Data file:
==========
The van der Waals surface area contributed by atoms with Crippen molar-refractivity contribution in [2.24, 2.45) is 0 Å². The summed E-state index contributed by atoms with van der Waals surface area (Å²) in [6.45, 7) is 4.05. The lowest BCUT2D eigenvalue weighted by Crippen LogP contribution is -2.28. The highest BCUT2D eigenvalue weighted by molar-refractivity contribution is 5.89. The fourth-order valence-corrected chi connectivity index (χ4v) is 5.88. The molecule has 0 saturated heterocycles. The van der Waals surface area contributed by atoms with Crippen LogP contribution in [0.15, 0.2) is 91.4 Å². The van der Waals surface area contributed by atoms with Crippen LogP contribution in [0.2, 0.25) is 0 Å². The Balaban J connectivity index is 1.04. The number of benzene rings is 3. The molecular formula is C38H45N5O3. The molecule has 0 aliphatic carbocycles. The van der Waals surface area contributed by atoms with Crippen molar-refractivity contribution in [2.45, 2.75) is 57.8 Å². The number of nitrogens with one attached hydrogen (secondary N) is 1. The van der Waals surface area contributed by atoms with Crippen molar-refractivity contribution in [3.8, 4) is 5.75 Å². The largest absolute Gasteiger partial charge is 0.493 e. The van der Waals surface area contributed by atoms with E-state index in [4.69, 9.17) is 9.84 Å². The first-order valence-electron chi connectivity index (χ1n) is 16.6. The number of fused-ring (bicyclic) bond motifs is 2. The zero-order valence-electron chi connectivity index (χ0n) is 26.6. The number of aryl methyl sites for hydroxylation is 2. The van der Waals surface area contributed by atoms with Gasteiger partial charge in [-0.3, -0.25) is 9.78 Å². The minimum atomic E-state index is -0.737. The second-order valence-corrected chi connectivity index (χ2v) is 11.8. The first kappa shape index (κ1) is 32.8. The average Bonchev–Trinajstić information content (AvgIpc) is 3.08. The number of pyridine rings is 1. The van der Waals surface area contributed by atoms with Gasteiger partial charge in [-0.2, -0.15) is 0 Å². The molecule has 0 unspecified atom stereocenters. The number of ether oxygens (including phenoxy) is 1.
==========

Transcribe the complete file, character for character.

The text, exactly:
The van der Waals surface area contributed by atoms with Crippen molar-refractivity contribution in [2.24, 2.45) is 0 Å². The summed E-state index contributed by atoms with van der Waals surface area (Å²) in [6.45, 7) is 4.05. The lowest BCUT2D eigenvalue weighted by Crippen LogP contribution is -2.28. The highest BCUT2D eigenvalue weighted by molar-refractivity contribution is 5.89. The fourth-order valence-corrected chi connectivity index (χ4v) is 5.88. The molecule has 0 saturated heterocycles. The van der Waals surface area contributed by atoms with Crippen LogP contribution in [0.15, 0.2) is 91.4 Å². The van der Waals surface area contributed by atoms with Crippen LogP contribution in [0.2, 0.25) is 0 Å². The Balaban J connectivity index is 1.04. The number of benzene rings is 3. The molecular formula is C38H45N5O3. The molecule has 0 aliphatic carbocycles. The van der Waals surface area contributed by atoms with Crippen molar-refractivity contribution in [2.45, 2.75) is 57.8 Å². The number of nitrogens with one attached hydrogen (secondary N) is 1. The van der Waals surface area contributed by atoms with Crippen molar-refractivity contribution in [3.8, 4) is 5.75 Å². The largest absolute Gasteiger partial charge is 0.493 e. The van der Waals surface area contributed by atoms with E-state index in [4.69, 9.17) is 9.84 Å². The first-order valence-electron chi connectivity index (χ1n) is 16.6. The number of fused-ring (bicyclic) bond motifs is 2. The zero-order valence-electron chi connectivity index (χ0n) is 26.6. The number of aryl methyl sites for hydroxylation is 2. The van der Waals surface area contributed by atoms with Gasteiger partial charge in [-0.3, -0.25) is 9.78 Å². The minimum atomic E-state index is -0.737. The second-order valence-corrected chi connectivity index (χ2v) is 11.8. The first kappa shape index (κ1) is 32.8. The average Bonchev–Trinajstić information content (AvgIpc) is 3.08. The number of pyridine rings is 1. The van der Waals surface area contributed by atoms with Gasteiger partial charge in [-0.2, -0.15) is 0 Å². The molecule has 0 unspecified atom stereocenters. The number of ether oxygens (including phenoxy) is 1.